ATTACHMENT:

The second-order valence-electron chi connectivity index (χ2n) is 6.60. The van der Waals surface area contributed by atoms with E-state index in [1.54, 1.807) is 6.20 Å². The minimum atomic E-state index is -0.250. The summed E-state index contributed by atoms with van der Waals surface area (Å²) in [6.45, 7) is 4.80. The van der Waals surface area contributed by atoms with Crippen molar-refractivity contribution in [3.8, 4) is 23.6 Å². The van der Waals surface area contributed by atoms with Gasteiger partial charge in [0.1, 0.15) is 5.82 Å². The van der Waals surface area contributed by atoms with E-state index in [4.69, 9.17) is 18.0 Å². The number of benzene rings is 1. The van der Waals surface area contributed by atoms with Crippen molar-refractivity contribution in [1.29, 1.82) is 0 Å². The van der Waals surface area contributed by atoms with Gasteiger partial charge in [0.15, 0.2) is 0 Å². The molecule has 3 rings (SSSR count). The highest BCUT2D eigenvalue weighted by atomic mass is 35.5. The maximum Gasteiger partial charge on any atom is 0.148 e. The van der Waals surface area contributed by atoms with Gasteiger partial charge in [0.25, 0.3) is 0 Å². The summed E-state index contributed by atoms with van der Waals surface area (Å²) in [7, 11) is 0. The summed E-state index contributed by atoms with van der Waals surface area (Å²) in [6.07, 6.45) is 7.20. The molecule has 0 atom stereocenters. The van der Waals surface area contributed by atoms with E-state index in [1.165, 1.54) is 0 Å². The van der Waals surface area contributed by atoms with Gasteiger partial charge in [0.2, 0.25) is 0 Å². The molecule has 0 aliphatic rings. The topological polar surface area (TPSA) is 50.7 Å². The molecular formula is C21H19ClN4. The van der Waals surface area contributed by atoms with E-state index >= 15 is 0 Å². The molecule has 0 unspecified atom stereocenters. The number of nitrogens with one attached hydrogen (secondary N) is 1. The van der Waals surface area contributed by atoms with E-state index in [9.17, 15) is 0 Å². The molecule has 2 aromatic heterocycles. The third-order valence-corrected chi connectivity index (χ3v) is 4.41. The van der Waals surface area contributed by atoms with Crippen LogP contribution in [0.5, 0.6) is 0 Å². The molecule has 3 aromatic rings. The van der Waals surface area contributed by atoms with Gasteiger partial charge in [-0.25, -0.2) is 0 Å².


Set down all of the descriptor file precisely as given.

The second-order valence-electron chi connectivity index (χ2n) is 6.60. The van der Waals surface area contributed by atoms with E-state index in [1.54, 1.807) is 6.20 Å². The minimum atomic E-state index is -0.250. The summed E-state index contributed by atoms with van der Waals surface area (Å²) in [6.45, 7) is 4.80. The van der Waals surface area contributed by atoms with Crippen molar-refractivity contribution in [3.8, 4) is 23.6 Å². The van der Waals surface area contributed by atoms with Gasteiger partial charge in [0.1, 0.15) is 5.82 Å². The van der Waals surface area contributed by atoms with E-state index in [4.69, 9.17) is 18.0 Å². The number of benzene rings is 1. The van der Waals surface area contributed by atoms with Crippen molar-refractivity contribution in [1.29, 1.82) is 0 Å². The van der Waals surface area contributed by atoms with Gasteiger partial charge in [0.15, 0.2) is 0 Å². The molecule has 3 rings (SSSR count). The highest BCUT2D eigenvalue weighted by atomic mass is 35.5. The maximum Gasteiger partial charge on any atom is 0.148 e. The van der Waals surface area contributed by atoms with Gasteiger partial charge in [0.25, 0.3) is 0 Å². The summed E-state index contributed by atoms with van der Waals surface area (Å²) in [7, 11) is 0. The summed E-state index contributed by atoms with van der Waals surface area (Å²) in [6.07, 6.45) is 7.20. The molecule has 0 atom stereocenters. The van der Waals surface area contributed by atoms with E-state index in [1.165, 1.54) is 0 Å². The van der Waals surface area contributed by atoms with Gasteiger partial charge in [0.2, 0.25) is 0 Å². The molecule has 0 aliphatic rings. The topological polar surface area (TPSA) is 50.7 Å². The molecular formula is C21H19ClN4. The van der Waals surface area contributed by atoms with E-state index >= 15 is 0 Å². The molecule has 0 unspecified atom stereocenters. The number of nitrogens with one attached hydrogen (secondary N) is 1. The van der Waals surface area contributed by atoms with E-state index in [9.17, 15) is 0 Å². The molecule has 2 aromatic heterocycles. The third-order valence-corrected chi connectivity index (χ3v) is 4.41. The van der Waals surface area contributed by atoms with Crippen LogP contribution in [0.5, 0.6) is 0 Å². The molecule has 3 aromatic rings. The van der Waals surface area contributed by atoms with Gasteiger partial charge in [-0.25, -0.2) is 0 Å².